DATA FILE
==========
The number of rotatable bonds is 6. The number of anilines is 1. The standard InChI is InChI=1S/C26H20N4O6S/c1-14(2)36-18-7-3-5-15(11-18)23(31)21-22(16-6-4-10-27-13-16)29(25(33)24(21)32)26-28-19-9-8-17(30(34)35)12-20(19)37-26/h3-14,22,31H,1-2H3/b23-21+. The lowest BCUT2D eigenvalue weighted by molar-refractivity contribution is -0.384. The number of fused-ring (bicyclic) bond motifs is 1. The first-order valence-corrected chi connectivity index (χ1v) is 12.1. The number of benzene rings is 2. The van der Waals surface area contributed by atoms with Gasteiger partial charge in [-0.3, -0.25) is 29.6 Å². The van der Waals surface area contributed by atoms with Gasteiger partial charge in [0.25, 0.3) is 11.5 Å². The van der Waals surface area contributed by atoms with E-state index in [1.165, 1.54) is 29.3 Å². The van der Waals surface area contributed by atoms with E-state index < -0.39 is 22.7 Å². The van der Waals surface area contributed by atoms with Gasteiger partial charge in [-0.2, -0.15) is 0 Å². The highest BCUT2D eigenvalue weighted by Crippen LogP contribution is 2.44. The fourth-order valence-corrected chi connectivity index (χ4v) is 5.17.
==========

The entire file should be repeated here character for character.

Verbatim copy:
The number of rotatable bonds is 6. The number of anilines is 1. The standard InChI is InChI=1S/C26H20N4O6S/c1-14(2)36-18-7-3-5-15(11-18)23(31)21-22(16-6-4-10-27-13-16)29(25(33)24(21)32)26-28-19-9-8-17(30(34)35)12-20(19)37-26/h3-14,22,31H,1-2H3/b23-21+. The lowest BCUT2D eigenvalue weighted by molar-refractivity contribution is -0.384. The number of fused-ring (bicyclic) bond motifs is 1. The first-order valence-corrected chi connectivity index (χ1v) is 12.1. The number of benzene rings is 2. The van der Waals surface area contributed by atoms with Gasteiger partial charge in [-0.3, -0.25) is 29.6 Å². The van der Waals surface area contributed by atoms with Gasteiger partial charge in [0.25, 0.3) is 11.5 Å². The van der Waals surface area contributed by atoms with E-state index in [1.165, 1.54) is 29.3 Å². The van der Waals surface area contributed by atoms with E-state index < -0.39 is 22.7 Å². The van der Waals surface area contributed by atoms with Gasteiger partial charge in [-0.2, -0.15) is 0 Å². The highest BCUT2D eigenvalue weighted by Crippen LogP contribution is 2.44. The fourth-order valence-corrected chi connectivity index (χ4v) is 5.17.